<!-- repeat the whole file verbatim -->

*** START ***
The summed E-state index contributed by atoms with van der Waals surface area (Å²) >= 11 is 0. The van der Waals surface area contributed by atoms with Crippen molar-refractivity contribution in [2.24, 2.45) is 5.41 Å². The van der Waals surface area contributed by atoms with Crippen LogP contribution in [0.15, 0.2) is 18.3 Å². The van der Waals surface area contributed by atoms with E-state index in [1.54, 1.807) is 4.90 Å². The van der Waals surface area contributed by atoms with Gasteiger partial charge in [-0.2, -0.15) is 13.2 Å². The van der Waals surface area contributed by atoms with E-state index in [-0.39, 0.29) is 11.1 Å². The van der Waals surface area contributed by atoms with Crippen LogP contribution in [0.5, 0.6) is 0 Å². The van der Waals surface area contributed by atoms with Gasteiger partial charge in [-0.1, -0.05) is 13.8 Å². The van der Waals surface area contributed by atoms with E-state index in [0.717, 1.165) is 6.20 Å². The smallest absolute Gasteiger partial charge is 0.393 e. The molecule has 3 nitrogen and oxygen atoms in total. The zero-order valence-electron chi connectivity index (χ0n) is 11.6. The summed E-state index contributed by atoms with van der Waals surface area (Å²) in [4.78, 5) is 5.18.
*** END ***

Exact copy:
The summed E-state index contributed by atoms with van der Waals surface area (Å²) >= 11 is 0. The van der Waals surface area contributed by atoms with Crippen molar-refractivity contribution in [2.24, 2.45) is 5.41 Å². The van der Waals surface area contributed by atoms with Crippen LogP contribution in [0.15, 0.2) is 18.3 Å². The van der Waals surface area contributed by atoms with E-state index in [1.54, 1.807) is 4.90 Å². The van der Waals surface area contributed by atoms with Gasteiger partial charge in [-0.2, -0.15) is 13.2 Å². The van der Waals surface area contributed by atoms with E-state index in [-0.39, 0.29) is 11.1 Å². The van der Waals surface area contributed by atoms with Crippen LogP contribution in [0.5, 0.6) is 0 Å². The van der Waals surface area contributed by atoms with Gasteiger partial charge in [-0.1, -0.05) is 13.8 Å². The van der Waals surface area contributed by atoms with E-state index in [0.717, 1.165) is 6.20 Å². The smallest absolute Gasteiger partial charge is 0.393 e. The molecule has 3 nitrogen and oxygen atoms in total. The zero-order valence-electron chi connectivity index (χ0n) is 11.6. The summed E-state index contributed by atoms with van der Waals surface area (Å²) in [4.78, 5) is 5.18.